This comprises a full residual and associated gradient for optimization. However, in practice, the loss functions are poorly behaved: pointwise values of $\eta ^=1$ easily create a divergent residual value (identical to the corresponding situation with the traditional relative entropy estimation methods). Fortunately, the optimal *η* is shared among all proper losses.^{66} As a result, $\eta ^\u2020$ (which denotes the optimal $\eta ^$ found in practice) can be similarly discovered with the corresponding statement using the log-loss^{66,72}

while the gradient estimation remains unchanged. To summarize, the models trained in this article indirectly minimize Eq. (42) by producing derivatives over ** θ** via Eqs. (44) and (43), where $\eta ^\u2020$ retains the same meaning across equations. This equality only holds assuming that $\eta ^\u2020=\eta $; incomplete $Q$ can cause the resulting $\eta ^\u2020$’s to differ.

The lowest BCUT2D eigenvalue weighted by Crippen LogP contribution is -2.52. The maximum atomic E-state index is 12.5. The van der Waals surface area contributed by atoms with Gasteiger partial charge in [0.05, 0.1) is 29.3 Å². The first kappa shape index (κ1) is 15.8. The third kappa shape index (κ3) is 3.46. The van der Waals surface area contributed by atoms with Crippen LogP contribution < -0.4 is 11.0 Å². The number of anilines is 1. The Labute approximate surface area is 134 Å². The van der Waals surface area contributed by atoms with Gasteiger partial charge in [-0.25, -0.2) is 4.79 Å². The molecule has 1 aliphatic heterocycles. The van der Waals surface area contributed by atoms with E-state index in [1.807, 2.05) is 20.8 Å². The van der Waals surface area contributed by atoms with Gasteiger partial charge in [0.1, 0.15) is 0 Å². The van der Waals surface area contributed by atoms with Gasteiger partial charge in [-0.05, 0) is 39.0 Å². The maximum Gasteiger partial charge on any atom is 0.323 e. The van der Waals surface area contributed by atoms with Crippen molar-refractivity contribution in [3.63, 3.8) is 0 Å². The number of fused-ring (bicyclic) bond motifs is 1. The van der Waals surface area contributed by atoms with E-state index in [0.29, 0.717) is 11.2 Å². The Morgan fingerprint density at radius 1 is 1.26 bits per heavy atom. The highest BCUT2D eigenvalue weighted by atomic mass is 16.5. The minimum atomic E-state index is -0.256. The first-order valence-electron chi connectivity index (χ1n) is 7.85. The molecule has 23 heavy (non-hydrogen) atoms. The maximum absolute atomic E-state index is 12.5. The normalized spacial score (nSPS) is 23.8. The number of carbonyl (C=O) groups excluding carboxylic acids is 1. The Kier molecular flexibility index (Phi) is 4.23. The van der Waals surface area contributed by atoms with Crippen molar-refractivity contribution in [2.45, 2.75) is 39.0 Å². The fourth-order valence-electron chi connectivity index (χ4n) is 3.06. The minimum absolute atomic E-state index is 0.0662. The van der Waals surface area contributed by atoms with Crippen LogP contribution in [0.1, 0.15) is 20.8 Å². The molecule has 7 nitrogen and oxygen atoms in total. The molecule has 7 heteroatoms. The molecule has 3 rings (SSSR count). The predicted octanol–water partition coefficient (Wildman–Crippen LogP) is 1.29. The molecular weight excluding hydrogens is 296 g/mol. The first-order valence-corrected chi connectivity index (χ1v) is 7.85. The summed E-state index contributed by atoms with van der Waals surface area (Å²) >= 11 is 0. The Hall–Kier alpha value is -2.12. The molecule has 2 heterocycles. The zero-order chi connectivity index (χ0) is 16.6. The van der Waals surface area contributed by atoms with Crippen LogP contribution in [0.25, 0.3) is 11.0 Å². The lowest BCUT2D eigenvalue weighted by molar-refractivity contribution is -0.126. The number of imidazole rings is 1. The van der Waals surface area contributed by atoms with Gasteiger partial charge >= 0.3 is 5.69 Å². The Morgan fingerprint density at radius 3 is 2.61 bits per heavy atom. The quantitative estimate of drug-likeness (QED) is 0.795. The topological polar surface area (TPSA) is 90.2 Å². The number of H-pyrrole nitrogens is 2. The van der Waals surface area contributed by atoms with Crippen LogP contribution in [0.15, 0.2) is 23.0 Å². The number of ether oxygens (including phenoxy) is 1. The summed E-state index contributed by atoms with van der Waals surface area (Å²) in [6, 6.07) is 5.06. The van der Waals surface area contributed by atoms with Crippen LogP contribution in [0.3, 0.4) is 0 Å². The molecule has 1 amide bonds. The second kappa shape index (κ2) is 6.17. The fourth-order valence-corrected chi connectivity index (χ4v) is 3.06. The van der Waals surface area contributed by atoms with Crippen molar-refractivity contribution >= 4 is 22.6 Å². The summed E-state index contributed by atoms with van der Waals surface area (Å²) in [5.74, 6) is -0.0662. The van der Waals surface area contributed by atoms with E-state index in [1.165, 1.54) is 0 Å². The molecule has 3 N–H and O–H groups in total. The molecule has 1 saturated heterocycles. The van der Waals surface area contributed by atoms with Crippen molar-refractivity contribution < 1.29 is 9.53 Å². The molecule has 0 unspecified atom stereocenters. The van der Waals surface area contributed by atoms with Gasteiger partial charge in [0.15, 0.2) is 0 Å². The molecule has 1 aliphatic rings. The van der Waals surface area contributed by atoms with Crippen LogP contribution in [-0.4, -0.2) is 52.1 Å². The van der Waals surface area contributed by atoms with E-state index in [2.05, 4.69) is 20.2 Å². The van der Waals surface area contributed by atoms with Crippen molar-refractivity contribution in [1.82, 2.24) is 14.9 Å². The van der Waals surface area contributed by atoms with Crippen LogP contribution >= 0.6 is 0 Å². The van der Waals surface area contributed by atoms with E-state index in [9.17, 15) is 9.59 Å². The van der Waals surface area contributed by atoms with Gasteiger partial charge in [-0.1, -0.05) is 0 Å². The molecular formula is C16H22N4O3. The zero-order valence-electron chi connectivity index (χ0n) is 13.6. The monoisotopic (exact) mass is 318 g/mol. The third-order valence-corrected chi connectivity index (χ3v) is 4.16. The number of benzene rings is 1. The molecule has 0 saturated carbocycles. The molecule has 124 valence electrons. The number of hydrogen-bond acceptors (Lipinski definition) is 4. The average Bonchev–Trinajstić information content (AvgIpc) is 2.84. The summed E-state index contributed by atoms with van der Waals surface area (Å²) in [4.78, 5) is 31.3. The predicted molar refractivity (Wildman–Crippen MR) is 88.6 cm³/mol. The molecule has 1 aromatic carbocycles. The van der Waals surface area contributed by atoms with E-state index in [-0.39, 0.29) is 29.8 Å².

The numerical examples in Sec. IV are computed in the following way. First, the CG (or pre-CG) model is represented using a force-field and samples are generated using standard molecular dynamics software. These samples are mapped if necessary using $G$. Reference examples are similarly generated and mapped using $M$ if needed. The variational estimator is represented using either a neural network or through logistic regression, which implement Eq. (44). The estimator then is trained on the reference and model samples. Finally, the gradient is calculated using the output of the variational estimator [Eq. (43)] and the model samples; this gradient is then used to update the model parameters. This process is iterated although the reference sample is not regenerated. The variational estimators are not fed the Cartesian coordinates of the input system directly; instead, various features are calculated for each frame, and these features are given as input to the variational estimator. This has the effect of constraining that $\eta ^$ be a function of these features. Additional points on each of these details are discussed for each example or may be found in Appendix D.